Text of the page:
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On the back of a blog we wrote a few months ago about multi-room audio, we got the following question. Is there such a thing as multi-room video? You may scratch your head when you hear the term “Multi-room video” and think…what the heck is that? 

At Rapallo, we regularly receive inquiries from customers who would love to have the ability to share a few video sources such as their Sky box, Apple TV and Blu-ray player in different rooms. It’s a great way to save time and money. And you guessed it, depending on your situation there are a few solution to choose from. It can really be as sophisticated or as simple as you want it to be.  

Which brings us to the question: How do you go about creating a multi-room video system?

You’re probably sick of us saying this, but we’ll do it anyway. As with many other things in life, there is no substitute or getting away from some decent planning.

How Many Rooms (or displays) in the Multi-room video System?

As a matter of fact, things are not that dissimilar to multiroom audio when it comes to considering how many rooms or displays to include in the whole home system.

Take stock of any AV gear you already have and that you can/want to re-use. Maybe you only want two zones and you have an AV receiver that allows for an extra room with a second HDMI output. So all you might need is an extra HDMI cable to that second TV. (Please note that quite often there are limitations as to what video source you can watch on the second HDMI output on your AVR, depending on what is showing on the first HDMI output.)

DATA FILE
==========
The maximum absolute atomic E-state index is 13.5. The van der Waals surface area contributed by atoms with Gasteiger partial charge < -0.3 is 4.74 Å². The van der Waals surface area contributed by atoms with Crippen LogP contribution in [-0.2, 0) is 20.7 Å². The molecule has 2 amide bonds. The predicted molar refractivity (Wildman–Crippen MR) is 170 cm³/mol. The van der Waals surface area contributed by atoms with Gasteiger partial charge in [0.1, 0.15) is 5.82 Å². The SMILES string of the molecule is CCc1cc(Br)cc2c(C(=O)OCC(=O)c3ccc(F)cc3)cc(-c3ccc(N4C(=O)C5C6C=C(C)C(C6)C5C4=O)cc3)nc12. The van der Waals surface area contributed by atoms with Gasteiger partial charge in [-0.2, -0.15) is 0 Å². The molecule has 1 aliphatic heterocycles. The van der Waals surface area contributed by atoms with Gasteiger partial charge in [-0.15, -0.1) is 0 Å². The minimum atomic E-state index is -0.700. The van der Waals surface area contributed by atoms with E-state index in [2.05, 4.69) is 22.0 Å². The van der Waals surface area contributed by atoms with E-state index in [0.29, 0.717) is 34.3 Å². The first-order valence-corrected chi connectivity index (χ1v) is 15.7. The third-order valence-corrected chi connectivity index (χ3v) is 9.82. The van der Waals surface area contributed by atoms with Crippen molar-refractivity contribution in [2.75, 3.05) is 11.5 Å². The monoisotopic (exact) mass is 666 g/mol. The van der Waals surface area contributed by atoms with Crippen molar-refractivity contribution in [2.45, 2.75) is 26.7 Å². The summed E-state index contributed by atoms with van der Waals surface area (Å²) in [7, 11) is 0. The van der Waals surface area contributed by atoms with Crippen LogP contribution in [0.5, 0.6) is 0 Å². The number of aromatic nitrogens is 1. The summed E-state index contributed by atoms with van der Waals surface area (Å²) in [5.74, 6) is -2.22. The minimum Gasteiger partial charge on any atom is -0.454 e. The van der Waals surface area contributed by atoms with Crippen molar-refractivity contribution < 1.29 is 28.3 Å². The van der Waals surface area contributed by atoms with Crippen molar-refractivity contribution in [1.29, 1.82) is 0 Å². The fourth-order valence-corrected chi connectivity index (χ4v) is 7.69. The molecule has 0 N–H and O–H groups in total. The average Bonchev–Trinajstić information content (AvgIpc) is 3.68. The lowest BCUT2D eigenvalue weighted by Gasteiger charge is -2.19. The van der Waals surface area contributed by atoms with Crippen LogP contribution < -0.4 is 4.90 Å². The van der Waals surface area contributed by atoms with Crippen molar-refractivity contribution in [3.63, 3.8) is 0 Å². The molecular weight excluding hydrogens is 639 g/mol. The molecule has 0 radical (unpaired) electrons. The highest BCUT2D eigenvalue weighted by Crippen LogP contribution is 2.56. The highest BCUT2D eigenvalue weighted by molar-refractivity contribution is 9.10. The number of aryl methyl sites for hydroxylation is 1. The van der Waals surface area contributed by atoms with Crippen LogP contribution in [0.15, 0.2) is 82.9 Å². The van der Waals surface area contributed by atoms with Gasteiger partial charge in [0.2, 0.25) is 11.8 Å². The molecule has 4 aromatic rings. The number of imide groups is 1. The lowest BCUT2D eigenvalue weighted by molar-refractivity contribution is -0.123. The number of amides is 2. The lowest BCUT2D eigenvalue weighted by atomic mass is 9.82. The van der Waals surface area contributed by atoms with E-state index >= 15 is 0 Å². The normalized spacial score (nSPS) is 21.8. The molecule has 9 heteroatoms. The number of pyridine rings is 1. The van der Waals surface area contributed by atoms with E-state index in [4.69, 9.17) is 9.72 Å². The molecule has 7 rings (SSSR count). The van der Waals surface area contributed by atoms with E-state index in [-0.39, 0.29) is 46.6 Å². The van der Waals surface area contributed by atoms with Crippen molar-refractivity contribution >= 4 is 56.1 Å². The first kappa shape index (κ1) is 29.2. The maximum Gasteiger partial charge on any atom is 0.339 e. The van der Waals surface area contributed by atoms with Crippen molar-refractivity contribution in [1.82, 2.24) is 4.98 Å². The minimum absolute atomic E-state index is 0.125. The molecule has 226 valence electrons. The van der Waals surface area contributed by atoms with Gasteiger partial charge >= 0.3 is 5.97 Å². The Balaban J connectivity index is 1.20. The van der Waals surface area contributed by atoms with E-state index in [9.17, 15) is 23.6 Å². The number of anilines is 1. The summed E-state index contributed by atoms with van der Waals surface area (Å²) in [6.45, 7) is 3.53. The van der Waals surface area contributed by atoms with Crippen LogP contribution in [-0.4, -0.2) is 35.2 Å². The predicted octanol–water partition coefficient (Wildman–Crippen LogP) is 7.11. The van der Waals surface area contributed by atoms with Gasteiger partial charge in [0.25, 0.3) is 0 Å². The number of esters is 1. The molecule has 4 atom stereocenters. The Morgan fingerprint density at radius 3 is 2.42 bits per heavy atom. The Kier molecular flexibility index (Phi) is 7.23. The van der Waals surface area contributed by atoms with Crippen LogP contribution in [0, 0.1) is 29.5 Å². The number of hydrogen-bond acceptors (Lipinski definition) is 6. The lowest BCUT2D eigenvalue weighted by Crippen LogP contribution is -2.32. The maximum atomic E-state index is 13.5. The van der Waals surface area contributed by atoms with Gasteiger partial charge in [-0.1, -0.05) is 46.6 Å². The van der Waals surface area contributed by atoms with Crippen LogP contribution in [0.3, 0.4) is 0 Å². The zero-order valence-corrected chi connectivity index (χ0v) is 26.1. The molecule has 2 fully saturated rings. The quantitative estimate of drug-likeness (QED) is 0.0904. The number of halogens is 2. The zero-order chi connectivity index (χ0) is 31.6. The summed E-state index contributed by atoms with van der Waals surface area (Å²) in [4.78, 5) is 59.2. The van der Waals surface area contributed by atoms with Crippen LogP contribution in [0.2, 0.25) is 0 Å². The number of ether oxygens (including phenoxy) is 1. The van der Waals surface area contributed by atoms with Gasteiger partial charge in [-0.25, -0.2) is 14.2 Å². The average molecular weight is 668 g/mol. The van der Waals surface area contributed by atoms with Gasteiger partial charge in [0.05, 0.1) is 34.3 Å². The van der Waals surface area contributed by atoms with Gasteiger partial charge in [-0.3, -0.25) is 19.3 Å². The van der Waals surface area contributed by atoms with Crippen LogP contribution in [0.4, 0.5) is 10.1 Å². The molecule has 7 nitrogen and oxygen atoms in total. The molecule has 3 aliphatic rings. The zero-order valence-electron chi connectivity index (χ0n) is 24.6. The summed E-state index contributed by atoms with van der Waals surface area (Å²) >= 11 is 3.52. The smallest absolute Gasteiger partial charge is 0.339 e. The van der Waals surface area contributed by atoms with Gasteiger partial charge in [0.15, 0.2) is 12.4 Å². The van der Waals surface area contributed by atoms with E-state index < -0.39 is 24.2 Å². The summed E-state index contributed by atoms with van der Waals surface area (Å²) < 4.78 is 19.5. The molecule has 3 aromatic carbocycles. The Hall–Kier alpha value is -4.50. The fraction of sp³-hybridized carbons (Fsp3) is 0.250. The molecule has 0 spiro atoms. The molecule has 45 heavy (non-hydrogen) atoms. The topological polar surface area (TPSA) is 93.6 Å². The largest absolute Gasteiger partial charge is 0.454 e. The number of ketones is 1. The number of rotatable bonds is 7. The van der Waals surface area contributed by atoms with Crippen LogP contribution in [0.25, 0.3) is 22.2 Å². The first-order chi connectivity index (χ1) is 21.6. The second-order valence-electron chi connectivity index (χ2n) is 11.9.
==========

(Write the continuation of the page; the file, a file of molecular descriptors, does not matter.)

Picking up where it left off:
Or your solution could be a s simple as introducing an HDMI splitter. An HDMI splitter allows you to connect multiple HDMI displays (TVs, computer monitors or projectors) throughout the house to your video source (a Sky box, Apple TV, Blu-ray player). While this is simple enough, computers and laptops are also notoriously challenging when it comes to splitting it to multiple displays.

HDMI handshake nightmares

This is due to the infamous “HDMI Handshake”. The HDMI handshake is a sort of “language” spoken between an HDMI source and an HDMI display. When the handshake is “established” the source sends a message to the displaying. It says :” I am a Blu-ray player and I want to send you 1080p content”. The display then either answers with “sure, no problem”. Or “no, don’t send me 1080p because I am a 720p display”. As soon as this short “chat” between the two devices has finished, you will see the content from the Blu-ray player in the correct resolution on the display.

Until….the source or the display puts itself into sleep-mode, on stand-by or turns itself off. If one of the two devices is no longer connected to the source, and sometime later the connection is re-established, the handshake needs to be performed again. And that is where laptops and computers are not always playing (HDMI) ball….They seem to remember that they had the connection before and don’t bother doing the handshake again. And they are stubbern.

The other problem we experience quite regularly with computer sources is that their HDMI output ports are not very powerful. And the HDMI signal does not go further than 5 meters over HDMI cables…. No need to explain further.

Which is a good segway into the subject of HDMI cables in multi room video.